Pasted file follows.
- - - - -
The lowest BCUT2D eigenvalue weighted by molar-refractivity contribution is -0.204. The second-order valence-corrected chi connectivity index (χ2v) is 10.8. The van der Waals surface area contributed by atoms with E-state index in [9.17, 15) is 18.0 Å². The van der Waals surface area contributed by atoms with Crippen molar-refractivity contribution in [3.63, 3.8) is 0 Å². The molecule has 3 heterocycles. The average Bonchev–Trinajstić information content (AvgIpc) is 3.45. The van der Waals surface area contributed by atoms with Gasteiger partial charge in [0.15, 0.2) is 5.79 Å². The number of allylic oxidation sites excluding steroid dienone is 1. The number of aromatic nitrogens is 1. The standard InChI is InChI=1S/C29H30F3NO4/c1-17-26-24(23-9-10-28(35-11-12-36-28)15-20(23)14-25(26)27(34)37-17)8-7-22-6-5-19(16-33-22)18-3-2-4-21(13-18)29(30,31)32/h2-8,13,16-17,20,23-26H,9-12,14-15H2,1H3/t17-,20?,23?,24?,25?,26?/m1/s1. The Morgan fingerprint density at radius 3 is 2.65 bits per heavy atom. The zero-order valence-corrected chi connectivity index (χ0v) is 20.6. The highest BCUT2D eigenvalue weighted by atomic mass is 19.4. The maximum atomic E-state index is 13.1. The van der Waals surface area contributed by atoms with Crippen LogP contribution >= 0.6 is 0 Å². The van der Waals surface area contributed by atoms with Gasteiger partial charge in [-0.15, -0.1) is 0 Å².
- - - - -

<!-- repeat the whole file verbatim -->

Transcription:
The lowest BCUT2D eigenvalue weighted by molar-refractivity contribution is -0.204. The second-order valence-corrected chi connectivity index (χ2v) is 10.8. The van der Waals surface area contributed by atoms with E-state index in [9.17, 15) is 18.0 Å². The van der Waals surface area contributed by atoms with Crippen molar-refractivity contribution in [3.63, 3.8) is 0 Å². The molecule has 3 heterocycles. The average Bonchev–Trinajstić information content (AvgIpc) is 3.45. The van der Waals surface area contributed by atoms with Gasteiger partial charge in [0.15, 0.2) is 5.79 Å². The number of allylic oxidation sites excluding steroid dienone is 1. The number of aromatic nitrogens is 1. The standard InChI is InChI=1S/C29H30F3NO4/c1-17-26-24(23-9-10-28(35-11-12-36-28)15-20(23)14-25(26)27(34)37-17)8-7-22-6-5-19(16-33-22)18-3-2-4-21(13-18)29(30,31)32/h2-8,13,16-17,20,23-26H,9-12,14-15H2,1H3/t17-,20?,23?,24?,25?,26?/m1/s1. The Morgan fingerprint density at radius 3 is 2.65 bits per heavy atom. The zero-order valence-corrected chi connectivity index (χ0v) is 20.6. The highest BCUT2D eigenvalue weighted by atomic mass is 19.4. The maximum atomic E-state index is 13.1. The van der Waals surface area contributed by atoms with Crippen LogP contribution >= 0.6 is 0 Å². The van der Waals surface area contributed by atoms with Gasteiger partial charge in [-0.15, -0.1) is 0 Å².